China-free US-SK joint statement shows Seoul's rationality, pragmatic consideration of geopolitical interests: analysts
Published: Mar 18, 2021 07:03 PM
A US Defense Secretary Lloyd Austin inspects an honor guard with South Korean Defense Minister Suh Wook (right) during a welcome ceremony at the Defense Ministry in Seoul, on Wednesday. Photo: AP

A US Defense Secretary Lloyd Austin inspects an honor guard with South Korean Defense Minister Suh Wook (right) during a welcome ceremony at the Defense Ministry in Seoul, on Wednesday. Photo: AP


South Korea's downplaying of the "China threat" narrative which has been peddled by two visiting senior US envoys, while opting for nuclear and ballistic missile issues in the Korean Peninsula as priority in the two country's joint statement, shows Seoul's rationality in dealing with Washington, analysts said.

The statement was released Thursday following a meeting between South Korean Foreign Minister Chung Eui-yong and Minister of National Defense Suh Wook, with US Secretary of State Antony Blinken and Secretary of Defense Lloyd Austin in Seoul. And throughout the document, China was not mentioned - in contrast to what Chinese observers deemed the "most acrimonious" joint statement between Washington and Tokyo that explicitly promoted a political agenda of containing China, released a day earlier. 

Instead, South Korea and the US said in the statement that the Korean Peninsula nuclear and ballistic missile issues are a priority for the alliance, and reaffirmed a shared commitment to address these issues, according to the full text published by South Korea's Yonhap News Agency on Thursday. 

The statement also highlighted carrying on efforts toward the transition of the wartime Operational Control and deepening cooperation across a range of areas including trade, health, nuclear non-proliferation, nuclear energy, COVID-19, combating the climate crisis, space and cybersecurity.

Da Zhigang, chief expert at the Northeast Asian Strategic Studies Institute, told the Global Times on Thursday that he welcomes South Korea' rational stance shown in the document, and believes it would contribute to the continuity of the benign interaction between Beijing and Seoul amid the COVID-19 pandemic since last year.

Different than Japan's stance, Seoul refraining from openly provoking China is out of consideration of its own geopolitical interests, which also benefits the Korean people, Zheng Jiyong, director of the Center for Korean Studies at Fudan University in Shanghai, told the Global Times on Thursday. 

"It is not hard to understand such differences between Seoul and Tokyo." Zheng explained that South Korea has a deeper reliance on China in many fields including economic recovery, coronavirus battle and Korean Peninsula nuclear issues, which do not allow it to overly tilt toward either side between China and the US.

However, analysts said their optimism remained cautious, since US Secretary of Defense Austin did talk ill about China in Seoul right after arriving in Seoul on Wednesday afternoon during exchanges with his South Korean counterpart, although Wook did not mirror Austin's remarks.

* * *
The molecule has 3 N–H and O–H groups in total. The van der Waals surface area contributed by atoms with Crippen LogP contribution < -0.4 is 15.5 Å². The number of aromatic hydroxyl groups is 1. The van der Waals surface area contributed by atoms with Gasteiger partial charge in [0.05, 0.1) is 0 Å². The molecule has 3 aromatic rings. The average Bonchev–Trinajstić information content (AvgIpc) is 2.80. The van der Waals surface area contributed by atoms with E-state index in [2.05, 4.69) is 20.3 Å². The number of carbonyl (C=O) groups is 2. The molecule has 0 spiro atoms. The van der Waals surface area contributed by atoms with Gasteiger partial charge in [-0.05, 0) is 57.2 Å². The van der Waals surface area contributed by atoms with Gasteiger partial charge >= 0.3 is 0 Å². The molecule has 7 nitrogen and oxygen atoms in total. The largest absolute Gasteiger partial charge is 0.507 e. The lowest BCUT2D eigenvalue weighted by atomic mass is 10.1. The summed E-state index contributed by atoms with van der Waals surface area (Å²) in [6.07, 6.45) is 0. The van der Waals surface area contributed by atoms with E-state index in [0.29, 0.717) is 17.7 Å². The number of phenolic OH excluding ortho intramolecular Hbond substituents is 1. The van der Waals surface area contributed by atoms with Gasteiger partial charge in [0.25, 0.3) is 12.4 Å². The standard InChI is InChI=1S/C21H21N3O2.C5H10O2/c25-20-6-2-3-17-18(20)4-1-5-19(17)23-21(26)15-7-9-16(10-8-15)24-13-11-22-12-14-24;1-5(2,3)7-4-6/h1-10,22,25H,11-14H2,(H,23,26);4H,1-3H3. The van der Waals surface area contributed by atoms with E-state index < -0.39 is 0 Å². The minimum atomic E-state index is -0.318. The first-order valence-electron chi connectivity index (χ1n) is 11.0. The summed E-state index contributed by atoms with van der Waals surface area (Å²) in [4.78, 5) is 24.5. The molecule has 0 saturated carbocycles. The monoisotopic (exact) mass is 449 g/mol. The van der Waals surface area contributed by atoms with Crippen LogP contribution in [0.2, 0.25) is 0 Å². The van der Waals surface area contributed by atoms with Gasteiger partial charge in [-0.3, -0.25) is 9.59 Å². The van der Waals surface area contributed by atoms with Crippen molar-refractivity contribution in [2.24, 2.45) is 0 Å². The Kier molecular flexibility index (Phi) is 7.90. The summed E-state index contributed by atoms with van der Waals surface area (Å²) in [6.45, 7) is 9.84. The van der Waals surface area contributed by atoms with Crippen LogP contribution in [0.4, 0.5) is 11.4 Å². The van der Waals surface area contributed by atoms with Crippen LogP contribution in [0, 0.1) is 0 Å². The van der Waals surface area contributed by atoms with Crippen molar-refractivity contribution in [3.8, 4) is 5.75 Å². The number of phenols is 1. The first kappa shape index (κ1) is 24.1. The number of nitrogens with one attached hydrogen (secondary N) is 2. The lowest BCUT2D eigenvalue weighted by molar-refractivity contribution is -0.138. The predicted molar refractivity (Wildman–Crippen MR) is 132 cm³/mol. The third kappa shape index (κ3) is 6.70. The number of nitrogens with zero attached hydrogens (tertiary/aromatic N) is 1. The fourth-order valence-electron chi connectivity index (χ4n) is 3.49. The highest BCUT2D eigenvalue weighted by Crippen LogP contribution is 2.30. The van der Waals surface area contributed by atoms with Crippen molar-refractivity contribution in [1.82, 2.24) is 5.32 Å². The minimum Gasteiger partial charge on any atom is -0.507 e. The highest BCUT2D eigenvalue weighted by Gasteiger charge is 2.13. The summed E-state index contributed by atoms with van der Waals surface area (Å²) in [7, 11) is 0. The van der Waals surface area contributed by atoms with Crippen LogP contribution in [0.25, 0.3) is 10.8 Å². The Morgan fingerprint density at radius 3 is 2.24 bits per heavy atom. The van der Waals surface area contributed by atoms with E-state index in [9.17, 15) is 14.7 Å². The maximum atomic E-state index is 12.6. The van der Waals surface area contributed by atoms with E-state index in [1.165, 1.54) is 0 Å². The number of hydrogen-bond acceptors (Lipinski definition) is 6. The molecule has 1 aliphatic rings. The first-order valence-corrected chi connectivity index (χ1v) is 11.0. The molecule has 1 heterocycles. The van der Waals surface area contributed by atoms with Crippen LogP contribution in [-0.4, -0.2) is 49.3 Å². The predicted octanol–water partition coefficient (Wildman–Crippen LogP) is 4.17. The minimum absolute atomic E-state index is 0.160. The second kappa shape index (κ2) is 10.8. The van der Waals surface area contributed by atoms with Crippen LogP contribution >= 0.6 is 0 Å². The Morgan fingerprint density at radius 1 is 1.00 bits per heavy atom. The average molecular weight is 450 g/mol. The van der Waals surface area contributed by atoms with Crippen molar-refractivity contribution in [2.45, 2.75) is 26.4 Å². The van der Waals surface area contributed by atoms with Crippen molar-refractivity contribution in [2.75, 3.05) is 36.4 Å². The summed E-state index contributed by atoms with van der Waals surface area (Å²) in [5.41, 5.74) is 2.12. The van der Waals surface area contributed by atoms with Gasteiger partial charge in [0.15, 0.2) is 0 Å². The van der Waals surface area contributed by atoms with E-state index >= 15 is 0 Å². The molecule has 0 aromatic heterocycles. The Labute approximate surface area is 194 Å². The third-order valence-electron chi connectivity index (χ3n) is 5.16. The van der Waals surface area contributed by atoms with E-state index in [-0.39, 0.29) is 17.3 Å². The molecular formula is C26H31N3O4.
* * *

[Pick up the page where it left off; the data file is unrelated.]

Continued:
Unlike the previous Trump administration that would keep bullying its allies to the corner until it gets what it wants, Biden's team knows how to play the long game, Da noted. 

Talks on sensitive topics, especially in the defense sector such as the additional deployment of a THAAD battery in South Korea, could have taken place, and one may only find the outcomes of these under-the-table talks from the US envoys' releases after they return to the US, analysts said.

Right after the part on prioritizing nuclear and ballistic missile issues in the Korean Peninsula, the statement read that "The Ministers and Secretaries affirmed the importance of South Korea-US-Japan trilateral cooperation and pledged to continue promoting mutually beneficial, forward-looking cooperation to promote peace, security and prosperity in the region."

Reading between the lines, Da said, the US may elevate Japan's say over the issue while downplaying China's, which is a shift from a traditional six-party talks mechanism, or even from the four-way mechanism of China, North Korea, the US and South Korea. And such a political agenda clearly aims to dwarf China's weight in the game.

The long-existing anti-America sentiments in the South Korean society were also seen on Thursday with people disapproving the country joining the US' chariot and serving its geopolitical goals. 

Holding signs with Blinken's profile and his mouth red-crossed, a few protesters from a local civil organization gathered against the visit of Blinken and Austin outside South Korea's Foreign Ministry in Seoul on Thursday morning, local media reported. 

According to reports, the rally protested a range of issues, such as Seoul's participation in the Quadrilateral Security Dialogue, also known as Quad, and a cost-sharing agreement for US forces based in South Korea, as well as to urge a halt in sanctions on North Korea.